Photo Credits: AGGIE FILE
Judicial Council Chair confirmed after vacancy for five weeks and the previous week’s unconstitutional meeting
The Nov. 12 Senate Meeting was called to order at 6:10 p.m. by Vice President Emily Barneond.
The meeting moved into Judicial Council recommendations. Senator Amanjot Gandhoke introduced fourth-year statistics and computer science double major Nathan Chan as Judicial Council Chair candidate. Chan has been on the Judicial Council for four years.
“Nathan is the only person in the entire association that has enough qualifications to take on this role,” said External Affairs Vice President Maria Martinez.
Chan was confirmed as Judicial Council Chair.
Environmental Policy and Planning Committee (EPPC) Chair Hunter Ottman delivered the EPPC Quarterly Report.
Ottman expressed EPPC’s contribution to upcoming legislation—specifically Senate Bill #32.
“This is our audit team’s rewrite of Chapter 18 of the ASUCD bylaws, revitalizing the ASUCD sustainability audit that EPPC has been mandated to conduct every other year,” Ottman said.
Academic Affairs Commission (AAC) Chair Navreet Hundal delivered the AAC Quarterly Report.
AAC is promoting an online-instruction basic needs resource guide. Resources for students amid online instruction include: Shields Library textbook services, Wi-Fi hotspots, laptop loaner programs and housing, food and mental health resources
The California Aggie’s Editor-in-Chief Anjini Venugopal delivered The California Aggie’s quarterly report.
Barneond moved the senate table into ex-officio reports.
President Kyle Krueger introduced ASUCD’s efforts with the Academic Senate to impose a mandatory asynchronous learning protocol.
“The executive office and the Graduate Student Association sent a joint letter to the Academic Senate some time ago asking for mandated asynchronous courses to help create equity during a time when access to academic material is not equitable,” Krueger said. “We received a response and they have indicated that although they are not able to mandate asynchronous courses for all courses, they are willing to work with us ahead of time to indicate whether a course will be synchronous or asynchronous. We are working on our response to that right now.”
Martinez discussed efforts with the Government and Community Relations department and the director of financial aid to double the Pell Grant aid amount, noting that the External Affairs Office will host events in the future to discuss the progress of their efforts.
Chan, after being newly confirmed as Judicial Council Chair, challenged the constitutionality of his title as an ex-officio member, saying that he would later send out a memo to explain his reasoning.
Ethnic and Cultural Affairs Commission (ECAC) Chair Yalda Saii said ECAC is working on training and revising a statement they made this past summer.
Gender and Sexuality Commission Chair (GASC) Jane Casto has been meeting with candidates for GASC vacancies.
Internal Affairs Commission (IAC) Chair Julian Garcia said IAC put up a vacancy listing for the Aggie Mentors program and two vacancies on the commission.
The meeting moved into elected officer reports.
Senator Samantha Boudaie said she helped IAC with the bylaw rewrite.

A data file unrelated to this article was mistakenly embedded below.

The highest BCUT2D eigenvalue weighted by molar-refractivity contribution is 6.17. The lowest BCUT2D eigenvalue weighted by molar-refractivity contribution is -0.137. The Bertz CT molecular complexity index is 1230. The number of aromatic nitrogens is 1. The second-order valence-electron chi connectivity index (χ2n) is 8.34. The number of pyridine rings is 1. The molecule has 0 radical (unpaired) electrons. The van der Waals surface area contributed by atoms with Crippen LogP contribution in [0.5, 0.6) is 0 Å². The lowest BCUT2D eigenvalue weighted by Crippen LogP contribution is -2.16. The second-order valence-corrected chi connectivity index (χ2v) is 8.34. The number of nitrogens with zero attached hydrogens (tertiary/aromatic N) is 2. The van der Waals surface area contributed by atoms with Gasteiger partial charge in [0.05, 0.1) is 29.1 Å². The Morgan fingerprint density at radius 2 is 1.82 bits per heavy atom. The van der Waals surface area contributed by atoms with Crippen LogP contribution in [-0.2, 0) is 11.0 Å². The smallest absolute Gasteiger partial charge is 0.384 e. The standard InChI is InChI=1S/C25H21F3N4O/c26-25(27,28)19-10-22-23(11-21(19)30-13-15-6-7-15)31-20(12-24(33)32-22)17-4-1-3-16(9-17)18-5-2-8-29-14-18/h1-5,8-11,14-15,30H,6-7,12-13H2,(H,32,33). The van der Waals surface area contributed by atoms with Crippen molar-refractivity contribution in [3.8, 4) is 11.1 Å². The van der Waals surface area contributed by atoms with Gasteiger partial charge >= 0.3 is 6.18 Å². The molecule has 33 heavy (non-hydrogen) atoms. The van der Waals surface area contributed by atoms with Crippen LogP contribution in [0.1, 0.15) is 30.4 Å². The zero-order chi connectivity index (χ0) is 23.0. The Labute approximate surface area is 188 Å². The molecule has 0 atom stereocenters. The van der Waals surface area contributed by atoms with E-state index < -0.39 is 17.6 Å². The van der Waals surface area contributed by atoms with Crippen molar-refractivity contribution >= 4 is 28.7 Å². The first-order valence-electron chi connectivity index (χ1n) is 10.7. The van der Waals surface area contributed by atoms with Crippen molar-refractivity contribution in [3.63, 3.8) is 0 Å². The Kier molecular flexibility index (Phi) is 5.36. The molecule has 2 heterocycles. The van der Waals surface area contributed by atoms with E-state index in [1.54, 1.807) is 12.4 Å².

“The bylaws, as we all know, have been very disorganized,” Boudaie said. “We’re working on getting it all cleaned up.”
Senator Laura Elizalde, along with Senators Lucas Fong, Khalil Malik, Tenzin Youedon and others have been investigating the chancellor’s decision to cut physical education courses.
Malik had been focusing efforts on the past ASUCD election.
“A lot of students just don’t know that that’s happening.” Malik said. “We should be doing everything we can to promote that to our undergraduate student body.”
During public discussion, CALPIRG Campus Organizer Nico Gist introduced CALPIRG’s recent campaign work following the election.
“We’re moving on to four new campaigns for the rest of the quarter: 100% renewable energy, stopping plastic pollution, addressing equitable access and making textbooks more affordable,” Gist said.
Barneond moved the meeting into public discussion, and she and Garcia introduced the bylaw rewrite project. Bylaws were revised for grammatical errors and professional correctness.
“It categorizes everything into three sections,” Barneond said. “The first one being governing structure, then governing practices, then business practices. No content was altered; rather, content was cleaned.”
All the bills on the consent calendar passed with no objections.
The meeting then moved into new legislation.
“An ASUCD Senate Resolution requesting that campus administration immediately rescind its decision to eliminate the Physical Education (PE) program effective winter quarter, 2021 or, subject to the outcome of a campus-wide re-vote, cease collecting SASI fees from undergraduate students,” reads Senate Resolution #2.
Senate Bill 32 refers to a bill to revise the guidelines for environmental sustainability. Senate Bill 33 creates a STEM committee “in order to promote more STEM projects within the association.”
President Krueger, with the help of Boudaie and Malik, introduced emergency legislation: a constitutional cleanup amendment before the election. The legislation passed.
Barneond adjourned the meeting at 9:30 p.m.
Written by: Hannah Blome — email@example.com